Tiny, endangered fish hinders California’s Colorado River conservation plan

Southern California’s Imperial Irrigation District, which supplies water to farmers who grow most of the nation’s winter vegetables, planned to start a conservation program in April to scale back what it draws from the critical Colorado River.

But a tiny, tough fish got in the way.

Now, those plans won’t start until at least June so water and wildlife officials can devise a way to ensure the endangered desert pupfish and other species are protected, said Jamie Asbury, the irrigation district’s general manager. The proposal to pay farmers to temporarily stop watering feed crops such as alfalfa this summer has environmentalists concerned that irrigation drains could dry up, threatening the fish that measures the length of an ATM card.

“Drains are created for farmers to be able to convey irrigation runoff, and the pupfish decided it was a good place to live,” Asbury said.

Protecting the desert pupfish, listed as endangered since 1986, has been one of many vexing problems facing the Colorado River and the people and species that rely on it.

The 1,450-mile (2,334-kilometer) river provides water to 40 million people in seven U.S. states, parts of Mexico and more than two dozen Native American tribes. It’s long been over-tapped, a problem aggravated by recent years of prolonged drought. The Western states are negotiating a new long-term use plan meant to stabilize the river.

Last year, Arizona, Nevada and California offered to cut back on their use of Colorado River water in exchange for money from the federal government to avoid forced cuts. California, which gets the most water of all the states based on a century-old water rights priority system, agreed to give up 1.6 million acre-feet of water through 2026, with more than half coming from the Imperial Irrigation District. An acre-foot serves about two to three U.S. households per year.

The Imperial district envisioned a summer idling program in which farmers could turn off water for 60 days for feed crops since yields already are down at that time of year and growing requires much more water. But environmental officials worried that limiting the flow of water through irrigation drains could harm the desert pupfish. They also raised concerns about the impact on migratory birds that frequent the Salton Sea, Asbury said.

Now the district, the biggest user of Colorado River water with more than 3,000 miles (4,828 kilometers) of canals and drains, is in talks with state and federal officials on how it can proceed while setting up a monitoring program to ensure the fish isn’t further threatened, Asbury said.

The curious fish — the males turn blue during breeding season while females are tan or olive — was once plentiful. But with the introduction of invasive species in the Colorado River, its numbers dwindled, according to California’s Department of Fish and Wildlife. The fish feeds on invertebrates and snails and can handle an extreme range of water temperatures and both fresh and saltwater.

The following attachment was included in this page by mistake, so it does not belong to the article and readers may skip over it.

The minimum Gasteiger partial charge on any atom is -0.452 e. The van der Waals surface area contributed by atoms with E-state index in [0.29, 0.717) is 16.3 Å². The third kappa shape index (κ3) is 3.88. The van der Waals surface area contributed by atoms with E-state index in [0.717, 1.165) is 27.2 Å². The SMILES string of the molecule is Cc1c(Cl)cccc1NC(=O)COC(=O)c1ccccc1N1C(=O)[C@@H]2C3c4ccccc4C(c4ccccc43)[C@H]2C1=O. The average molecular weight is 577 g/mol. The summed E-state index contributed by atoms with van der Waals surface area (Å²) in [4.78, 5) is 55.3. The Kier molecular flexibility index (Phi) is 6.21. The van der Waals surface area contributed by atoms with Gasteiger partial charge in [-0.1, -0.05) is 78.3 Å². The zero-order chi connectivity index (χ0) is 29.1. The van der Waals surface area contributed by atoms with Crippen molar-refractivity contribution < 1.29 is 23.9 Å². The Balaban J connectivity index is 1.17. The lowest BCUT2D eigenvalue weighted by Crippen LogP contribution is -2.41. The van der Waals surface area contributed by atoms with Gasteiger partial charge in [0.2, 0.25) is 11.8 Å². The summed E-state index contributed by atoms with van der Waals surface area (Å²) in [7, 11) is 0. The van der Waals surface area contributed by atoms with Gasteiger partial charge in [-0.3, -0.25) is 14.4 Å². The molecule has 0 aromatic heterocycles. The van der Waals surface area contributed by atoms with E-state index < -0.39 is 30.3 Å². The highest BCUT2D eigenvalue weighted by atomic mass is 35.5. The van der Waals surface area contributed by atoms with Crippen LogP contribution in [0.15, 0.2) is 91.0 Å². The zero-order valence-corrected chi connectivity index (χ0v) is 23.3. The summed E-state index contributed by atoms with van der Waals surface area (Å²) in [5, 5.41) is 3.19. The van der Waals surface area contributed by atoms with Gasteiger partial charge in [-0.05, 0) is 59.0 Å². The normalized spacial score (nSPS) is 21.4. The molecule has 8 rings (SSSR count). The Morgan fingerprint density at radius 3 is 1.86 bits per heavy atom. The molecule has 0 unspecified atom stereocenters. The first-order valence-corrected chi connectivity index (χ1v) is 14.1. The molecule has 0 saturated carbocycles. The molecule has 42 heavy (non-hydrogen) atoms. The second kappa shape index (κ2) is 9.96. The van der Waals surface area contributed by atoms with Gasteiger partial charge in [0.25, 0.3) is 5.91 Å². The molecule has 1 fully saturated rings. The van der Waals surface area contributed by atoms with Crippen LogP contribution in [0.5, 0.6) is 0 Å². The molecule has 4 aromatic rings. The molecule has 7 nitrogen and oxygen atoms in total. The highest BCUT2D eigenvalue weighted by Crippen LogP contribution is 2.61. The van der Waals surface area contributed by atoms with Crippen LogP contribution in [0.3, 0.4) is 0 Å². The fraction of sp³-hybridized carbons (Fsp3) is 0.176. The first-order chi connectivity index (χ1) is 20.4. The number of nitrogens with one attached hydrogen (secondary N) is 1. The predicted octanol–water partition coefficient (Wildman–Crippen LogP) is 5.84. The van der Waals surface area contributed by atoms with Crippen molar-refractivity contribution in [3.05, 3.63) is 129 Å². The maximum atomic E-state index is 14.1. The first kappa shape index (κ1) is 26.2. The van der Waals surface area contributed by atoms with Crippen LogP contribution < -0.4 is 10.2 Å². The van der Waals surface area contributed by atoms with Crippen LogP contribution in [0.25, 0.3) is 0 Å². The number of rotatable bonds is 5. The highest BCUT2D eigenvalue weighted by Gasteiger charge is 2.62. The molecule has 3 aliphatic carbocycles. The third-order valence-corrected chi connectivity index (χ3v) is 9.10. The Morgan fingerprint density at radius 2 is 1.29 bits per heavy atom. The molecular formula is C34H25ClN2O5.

Today, it lives in a few areas in California, Arizona and Mexico, including the Imperial Irrigation District’s drains, which funnel water runoff from farms in California’s Imperial Valley into the saline Salton Sea, a drying lake with no outlet that’s a stopover point for migratory birds.

Often, the district’s drains have more fresh water than the Salton Sea, so the fish seek out those spaces, said Ileene Anderson, senior scientist with the Center for Biological Diversity. The fish has proven remarkably resilient and can survive in water with low oxygen levels, high salinity and temperatures of more than 100 degrees Fahrenheit (37.7 degrees Celsius).

“A lot of them do live in these really bizarre drains, these agricultural drains,” she said. “These fish are incredibly tough — they basically just try to find a space where they can carry on their lives.”

The desert pupfish is a key part of the ecosystem in the Salton Sea, feeding on biting flies and serving as a food source for birds, said James Danoff-Burg, vice president of conservation at the Palm Desert-based Living Desert Zoo and Gardens, which works on desert conservation. In the summer, creeks that flow into the Salton Sea can dry out so much the fish risk getting stranded, so they are moved to special ponds as an insurance population, he said.

California’s Department of Fish and Wildlife declined to discuss the water conservation plan. The department said in an emailed statement that officials support water use reductions on the Colorado River and will work with other agencies to “find solutions that proactively minimize and mitigate any potential impacts to the great work underway.”

The Bureau of Reclamation, which operates major dams in the Colorado River system, did not immediately comment.

Environmentalists have long said that while many species depend on the Colorado River, decisions about how to use its water typically focus on human needs, not wildlife.

“This is conservation,” Danoff-Burg said. “There are always wicked problems, as they say, all these conflicting things that are working against each other, and you try to muddle through as best you can.”

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This story’s headline has been updated to correct that it is California’s Colorado River conservation plan, not California River conservation plan.

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